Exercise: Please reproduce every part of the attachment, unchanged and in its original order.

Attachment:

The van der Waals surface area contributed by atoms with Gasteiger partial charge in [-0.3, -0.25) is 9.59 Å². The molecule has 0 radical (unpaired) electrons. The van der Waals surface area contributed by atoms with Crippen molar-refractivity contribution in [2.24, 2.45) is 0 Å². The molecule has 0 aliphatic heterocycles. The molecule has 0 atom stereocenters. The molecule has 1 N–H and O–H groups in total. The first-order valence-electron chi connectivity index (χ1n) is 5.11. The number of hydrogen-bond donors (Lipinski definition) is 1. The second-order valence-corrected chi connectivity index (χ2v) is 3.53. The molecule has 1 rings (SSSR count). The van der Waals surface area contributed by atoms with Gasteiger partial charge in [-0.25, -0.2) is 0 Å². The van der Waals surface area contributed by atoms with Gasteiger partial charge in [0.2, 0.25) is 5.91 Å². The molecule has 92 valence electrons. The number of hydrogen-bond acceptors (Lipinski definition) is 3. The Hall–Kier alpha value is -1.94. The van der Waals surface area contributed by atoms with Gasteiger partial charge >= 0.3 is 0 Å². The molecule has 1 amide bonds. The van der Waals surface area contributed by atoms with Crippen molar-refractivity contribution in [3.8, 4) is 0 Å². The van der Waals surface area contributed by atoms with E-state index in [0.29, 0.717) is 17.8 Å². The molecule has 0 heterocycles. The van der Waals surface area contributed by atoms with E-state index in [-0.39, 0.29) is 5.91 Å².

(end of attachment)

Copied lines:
The van der Waals surface area contributed by atoms with Gasteiger partial charge in [-0.3, -0.25) is 9.59 Å². The molecule has 0 radical (unpaired) electrons. The van der Waals surface area contributed by atoms with Crippen molar-refractivity contribution in [2.24, 2.45) is 0 Å². The molecule has 0 aliphatic heterocycles. The molecule has 0 atom stereocenters. The molecule has 1 N–H and O–H groups in total. The first-order valence-electron chi connectivity index (χ1n) is 5.11. The number of hydrogen-bond donors (Lipinski definition) is 1. The second-order valence-corrected chi connectivity index (χ2v) is 3.53. The molecule has 1 rings (SSSR count). The van der Waals surface area contributed by atoms with Gasteiger partial charge in [-0.25, -0.2) is 0 Å². The van der Waals surface area contributed by atoms with Gasteiger partial charge in [0.2, 0.25) is 5.91 Å². The molecule has 92 valence electrons. The number of hydrogen-bond acceptors (Lipinski definition) is 3. The Hall–Kier alpha value is -1.94. The van der Waals surface area contributed by atoms with Gasteiger partial charge >= 0.3 is 0 Å². The molecule has 1 amide bonds. The van der Waals surface area contributed by atoms with Crippen molar-refractivity contribution in [3.8, 4) is 0 Å². The van der Waals surface area contributed by atoms with E-state index in [0.29, 0.717) is 17.8 Å². The molecule has 0 heterocycles. The van der Waals surface area contributed by atoms with E-state index in [-0.39, 0.29) is 5.91 Å².